Table 2. Parameters suggested for evaluation of short-term mortality


If the score could be used to identify patients with whom to discuss end-of-life treatments, it might not be so sensitive to identify patients who need mainly palliative support to relieve dyspnoea and other symptoms. For this reason, the aforementioned consensus [23] suggests to start palliative care earlier, together with curative and restorative care, when there is an increased intensity of the symptoms according to patient's and family's perception or when an acute exacerbation occurs. In other words, palliative care should be available at any point in time during the course of chronic respiratory disease when the patient becomes symptomatic. This means that it is necessary to define other criteria to identify the patient candidate for palliative care, since the goal of palliative care is also to identify and treat pathology-related symptoms. In fact, it is widely known that COPD patients complain of symptoms like breathlessness, pain, fatigue and depression that in some studies accounted for a prevalence much higher than 50% [29]. Some studies compared the health status of COPD patient with patients affected by cancer. The latter patients have access to multidisciplinary palliative care focused on supporting the patient and their family to maintain a reasonable quality of life. In one of these studies the authors demonstrated that severe stable COPD (FEV1 <0.75 L and at least one previous episode of hypercapnic acute respiratory failure) had a significantly worse health status (physical, social and emotional) and worse activities of daily living than those with nonsmall cell lung cancer (NSCLC). Furthermore, they had symptoms of anxiety and depression to a significantly greater extent than the patients with NSCLC. Although nearly 90% of COPD patients had a Health Anxiety and Depression Scale score strongly suggestive for clinical depression and anxiety, only 4% of these patients were receiving pharmacological treatment [30]. Previous studies showed that depressive symptoms were significantly associated with refusal of life-sustaining treatment in oxygen-dependent COPD patients [22] and that symptom improvement after ad hoc pharmacological treatment could lead to a different preference about end-of-life treatment [31]. However, depressive symptoms were also found to be strong predictors of mortality in COPD patients (adjusted hazard risk 1.93) after correction for other risk variables [32]. Moreover, depression was not associated with severity of airflow obstruction and its decline at 1 yr, which means once more that the respiratory function severity alone cannot predict the best candidate for palliative care.

Unfortunately, the provision of palliative care for COPD patients in Europe is variable, and overall very small. In a survey performed in the UK, ∼21.5% of the respondents had formal policies in place for the care of patients with chronic respiratory disease nearing the end of life, but 87.9% of respondents had no formal process for initiating end-of-life discussions with those with terminal respiratory illness [33]. In the UK, patients with advanced non-malignant respiratory disease have less universal access to specialist palliative care services than those with malignant lung disease, and in the majority of hospitals there is no formalised approach to end-of-life care issues with patients with chronic lung disease.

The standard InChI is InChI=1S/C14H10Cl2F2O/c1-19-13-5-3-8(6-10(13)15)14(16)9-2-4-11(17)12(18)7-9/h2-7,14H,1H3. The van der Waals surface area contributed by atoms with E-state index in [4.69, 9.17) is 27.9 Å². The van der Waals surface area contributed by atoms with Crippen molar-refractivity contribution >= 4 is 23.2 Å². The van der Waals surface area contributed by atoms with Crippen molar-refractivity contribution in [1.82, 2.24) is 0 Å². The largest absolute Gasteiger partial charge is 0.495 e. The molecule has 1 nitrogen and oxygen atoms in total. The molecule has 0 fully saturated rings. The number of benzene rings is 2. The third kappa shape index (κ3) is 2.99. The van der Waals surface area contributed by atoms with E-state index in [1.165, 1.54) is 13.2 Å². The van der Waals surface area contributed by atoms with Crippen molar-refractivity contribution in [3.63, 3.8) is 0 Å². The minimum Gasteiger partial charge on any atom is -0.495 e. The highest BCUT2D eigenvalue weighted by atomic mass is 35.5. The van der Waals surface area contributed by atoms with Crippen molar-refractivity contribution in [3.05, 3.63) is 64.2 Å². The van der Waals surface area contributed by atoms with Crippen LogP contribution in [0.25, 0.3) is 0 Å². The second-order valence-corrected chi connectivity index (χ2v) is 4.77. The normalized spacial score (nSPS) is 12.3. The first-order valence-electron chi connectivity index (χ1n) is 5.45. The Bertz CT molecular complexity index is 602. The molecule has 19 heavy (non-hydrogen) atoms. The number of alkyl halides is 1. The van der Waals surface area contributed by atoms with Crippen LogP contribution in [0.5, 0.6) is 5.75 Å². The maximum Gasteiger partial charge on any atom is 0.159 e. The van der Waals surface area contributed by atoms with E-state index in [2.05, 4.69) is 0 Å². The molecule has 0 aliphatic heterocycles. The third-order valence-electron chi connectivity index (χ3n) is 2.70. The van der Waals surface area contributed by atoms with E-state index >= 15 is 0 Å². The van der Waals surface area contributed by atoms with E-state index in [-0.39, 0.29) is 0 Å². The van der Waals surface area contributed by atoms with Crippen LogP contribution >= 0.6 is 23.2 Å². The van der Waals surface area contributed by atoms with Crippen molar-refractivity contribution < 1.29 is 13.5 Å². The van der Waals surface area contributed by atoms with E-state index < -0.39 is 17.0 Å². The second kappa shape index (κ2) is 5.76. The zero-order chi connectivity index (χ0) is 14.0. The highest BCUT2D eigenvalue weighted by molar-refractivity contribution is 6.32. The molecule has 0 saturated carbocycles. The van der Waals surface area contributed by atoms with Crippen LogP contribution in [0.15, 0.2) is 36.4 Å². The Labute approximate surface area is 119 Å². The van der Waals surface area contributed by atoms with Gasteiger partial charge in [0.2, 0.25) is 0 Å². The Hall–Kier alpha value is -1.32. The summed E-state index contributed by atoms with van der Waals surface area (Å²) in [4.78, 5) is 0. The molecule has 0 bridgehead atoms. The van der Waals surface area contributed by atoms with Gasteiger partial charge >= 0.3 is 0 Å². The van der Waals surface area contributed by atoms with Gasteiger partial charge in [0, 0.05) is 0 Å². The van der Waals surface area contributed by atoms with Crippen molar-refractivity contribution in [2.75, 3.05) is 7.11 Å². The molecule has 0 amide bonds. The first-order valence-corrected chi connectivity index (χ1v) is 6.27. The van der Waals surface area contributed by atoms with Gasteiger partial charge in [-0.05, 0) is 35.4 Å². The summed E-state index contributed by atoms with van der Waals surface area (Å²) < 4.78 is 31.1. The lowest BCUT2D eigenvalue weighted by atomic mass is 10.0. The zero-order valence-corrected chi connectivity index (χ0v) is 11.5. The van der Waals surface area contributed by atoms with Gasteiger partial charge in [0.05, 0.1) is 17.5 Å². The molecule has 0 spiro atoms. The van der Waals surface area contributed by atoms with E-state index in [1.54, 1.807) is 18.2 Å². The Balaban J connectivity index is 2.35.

In another UK survey, only 49% of units had a formal referral pathway for palliative care and only 13% had a policy of initiating end-of-life discussions with appropriate patients [34].

Indeed, an Irish study [35] showed that key barriers towards the delivery of palliative care for COPD patients included the reluctance to negotiate end-of-life decisions and a perceived lack of understanding among patients and carers regarding the illness trajectory. Consequently, the delivery of palliative care was viewed as a specialist role rather than an integral component of care.


Table 3 summarises the potential palliative treatment for end-stage COPD patients.

View this table:
Table 3. Tools to be considered for treatment of symptoms in end-stage chronic obstructive pulmonary disease in a chronic and acute setting

Quality of life measurement is an important aspect of palliative care, given that maximising this item is the main aim of this type of care. A large variety of quality of life measurement instruments are appropriate for use in palliative care, but unfortunately most have not been adequately evaluated so the effectiveness of the pharmacological and non-pharmacological interventions is not always easy to assess [36]. Palliative care may be considered as a set of interventions aimed to recognise and treat symptoms; therefore, encompassing all the actions needed to treat fatigue, breathlessness and pain, and the other complains that the patients may experience. The official American Thoracic Society (ATS) Clinical Policy Statement on Palliative Care [23] stated that treatment should focus on both the psychological and physical components of dyspnoea, and rely on visual or analogue dyspnoea scales to assess the severity of symptoms and effects of treatment. Therefore, pharmacological treatments proposed for COPD at different stages of the pathology are mainly aimed to improve dyspnoea, exercise tolerance and possibly rate of exacerbation.